Tag: heptathlon

A Summery Summary

Last summer was a blast!

My last update came just before the Canadian Track and Field Olympic Trials…what an exciting weekend for the track and field community! Seeing my peers perform at their best, and the final pieces of their Olympic team dreams slide into place was inspiring and emotional.

Personally, I had a pretty good meet. I achieved three new personal bests, running a hurdle time of 13.69s, jumping 6.34m in long jump, and finishing off with a 2.10:22 800m run. This culminated in a new point total best of 5793 points in the heptathlon.

Jumping to a new personal best of 6.34m in the long jump at the Canadian Track and Field Olympic Trials last June.

The original plan was to shut the season down after Nationals, and try my hand at the pole vault. I had a few very amusing practices with Damian before refocusing on the hep for one last competition at the end of August in the Netherlands. Of course bicycles were involved in the trip…

Canadian teammates Rachael McIntosh, Patrick Arbour, and Mark Chenery and I pose on a bridge in the town of Woerden, Netherlands.

I had a great first day of the heptathlon in Woerden with personal bests in the high jump (1.72m) and shot put (11.69m), but had a disappointing long jump to start off the second day, and so fell off the pace for a personal best score. We fought through some tough conditions (the poor guys got hit hard!) and it was a great feeling to get on the podium with the bronze medal!

Bronze medalist at the 10th International Meeting of Combined Events in Woerden, Netherlands.

A solid month off of training provided much needed rest and relaxation after a long season. Batting cages, beaches, mini putting, basketball, laser quest, and of course chocolate eating were some of the many activities that some teammates and I indulged in.

Already a few weeks into fall base training, I’m feeling fit and strong. It’s going to be a great new year!

Holy season opener, Batman!

It feels great to have the first heptathlon of the year behind me, especially when it comes with a personal best score and some pleasing results!

I’m incredibly excited to see what I’m capable of this summer. If I can start my season beyond where I left off last year, then who’s to say how many more points are in store for me in 2012!

Setting new personal bests right off the gun is unusual in track and field. You see, an athlete’s training plan is designed to set her or him up to peak for a final performance of the season, for example FISU games last summer, before taking adequate time off to fully recover mentally, physically, and emotionally.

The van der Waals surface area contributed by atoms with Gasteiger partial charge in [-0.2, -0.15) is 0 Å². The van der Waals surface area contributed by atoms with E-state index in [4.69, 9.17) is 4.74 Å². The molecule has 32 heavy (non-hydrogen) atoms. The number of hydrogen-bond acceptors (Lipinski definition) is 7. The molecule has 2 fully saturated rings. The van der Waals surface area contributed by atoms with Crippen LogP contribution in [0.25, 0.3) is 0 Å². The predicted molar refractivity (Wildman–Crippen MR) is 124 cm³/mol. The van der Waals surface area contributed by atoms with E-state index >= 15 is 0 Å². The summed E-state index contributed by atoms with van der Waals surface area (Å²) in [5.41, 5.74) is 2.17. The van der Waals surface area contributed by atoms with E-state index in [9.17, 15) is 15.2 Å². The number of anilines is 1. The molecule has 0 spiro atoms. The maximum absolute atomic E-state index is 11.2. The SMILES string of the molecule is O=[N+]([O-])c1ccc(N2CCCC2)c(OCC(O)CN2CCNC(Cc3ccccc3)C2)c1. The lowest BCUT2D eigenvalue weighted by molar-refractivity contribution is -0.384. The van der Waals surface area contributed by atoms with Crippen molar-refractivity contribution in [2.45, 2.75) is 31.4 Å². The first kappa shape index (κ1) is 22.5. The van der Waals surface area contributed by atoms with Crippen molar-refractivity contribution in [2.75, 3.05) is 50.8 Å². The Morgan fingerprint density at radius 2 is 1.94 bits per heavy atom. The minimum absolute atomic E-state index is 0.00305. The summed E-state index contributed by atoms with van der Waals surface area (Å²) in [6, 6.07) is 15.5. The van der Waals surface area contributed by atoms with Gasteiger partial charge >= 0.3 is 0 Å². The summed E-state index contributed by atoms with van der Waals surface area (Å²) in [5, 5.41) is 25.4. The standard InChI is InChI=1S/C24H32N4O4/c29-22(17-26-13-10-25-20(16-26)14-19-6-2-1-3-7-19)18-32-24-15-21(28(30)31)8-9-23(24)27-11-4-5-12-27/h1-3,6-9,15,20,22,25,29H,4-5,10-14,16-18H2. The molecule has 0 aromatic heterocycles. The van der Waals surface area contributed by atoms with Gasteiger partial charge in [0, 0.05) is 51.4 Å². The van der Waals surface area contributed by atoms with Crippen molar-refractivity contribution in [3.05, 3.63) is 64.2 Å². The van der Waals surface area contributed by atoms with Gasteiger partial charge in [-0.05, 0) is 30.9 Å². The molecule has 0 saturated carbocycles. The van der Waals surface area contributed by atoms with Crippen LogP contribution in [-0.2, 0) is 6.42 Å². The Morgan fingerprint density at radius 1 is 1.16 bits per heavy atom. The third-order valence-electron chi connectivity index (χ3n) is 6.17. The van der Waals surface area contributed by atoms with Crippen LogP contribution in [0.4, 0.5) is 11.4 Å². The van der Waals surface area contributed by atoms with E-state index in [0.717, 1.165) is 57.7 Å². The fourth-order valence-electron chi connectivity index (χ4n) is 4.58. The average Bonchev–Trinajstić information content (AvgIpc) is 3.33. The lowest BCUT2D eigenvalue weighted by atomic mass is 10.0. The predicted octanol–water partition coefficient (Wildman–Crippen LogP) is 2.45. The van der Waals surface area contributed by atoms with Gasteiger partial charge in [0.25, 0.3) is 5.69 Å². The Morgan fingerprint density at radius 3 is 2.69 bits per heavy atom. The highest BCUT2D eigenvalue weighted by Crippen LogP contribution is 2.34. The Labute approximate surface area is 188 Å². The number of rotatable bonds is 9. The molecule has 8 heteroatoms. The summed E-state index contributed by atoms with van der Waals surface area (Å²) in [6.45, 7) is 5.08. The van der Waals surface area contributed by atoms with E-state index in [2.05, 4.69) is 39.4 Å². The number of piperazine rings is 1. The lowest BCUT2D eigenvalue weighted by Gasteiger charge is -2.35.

The dawn of a new season begins with base training in the fall. High volume weeks both in the weight room and on the trails and hills rebuild fitness and general strength. Fitness and strength are the keys to effective and injury-free training and competition down the road.

After months of grinding out brutal workouts in the base training phase, assuming the adoption of an effective recovery regime, an athlete’s body is stronger than ever. Event specific technique, on the other hand is probably rusty without much on-track practice, and quick speed may understandably be lacking.

Thus, the first meet of the year usually sees results that are a step back from those at the end of the previous season. So the main goal when anxiously stepping up to the line for the first meet is not to have a career best performance, but to be further along than you were at the beginning of the previous year. Overall pbs are always being chased, but realistically they are rarely achieved at the outset.

Let me tell you, it is a very difficult feeling when you put in countless hours of work, and are faced with the fact that your body is not exactly race-ready. It’s discouraging to ask your body to respond a certain way, and come up short. Yet experience is a wonderful teacher, and patience and perseverance play a huge role at the start of a season.

This has been the first occasion where I didn’t give any thought to attaining new personal bests…so imagine my surprise when I found myself either setting new pbs, or tying previous ones in four of the seven events (hurdles, high jump, shot put, and 800m)! Focus on what you can control, and the results will take care of themselves!

Congrats to my training partner, Damian Warner, who came away with the win and achieved Olympic B standard in the men’s decathlon!

Here’s one last panorama from the trip, taken from the back porch of the house we stayed at. Canadian coach Brett is relaxing too, and Damian’s checking out his new javelins. Be sure to check out the other shots too!

More FISU Adventures

Another great day!!!

Hep tomorrow…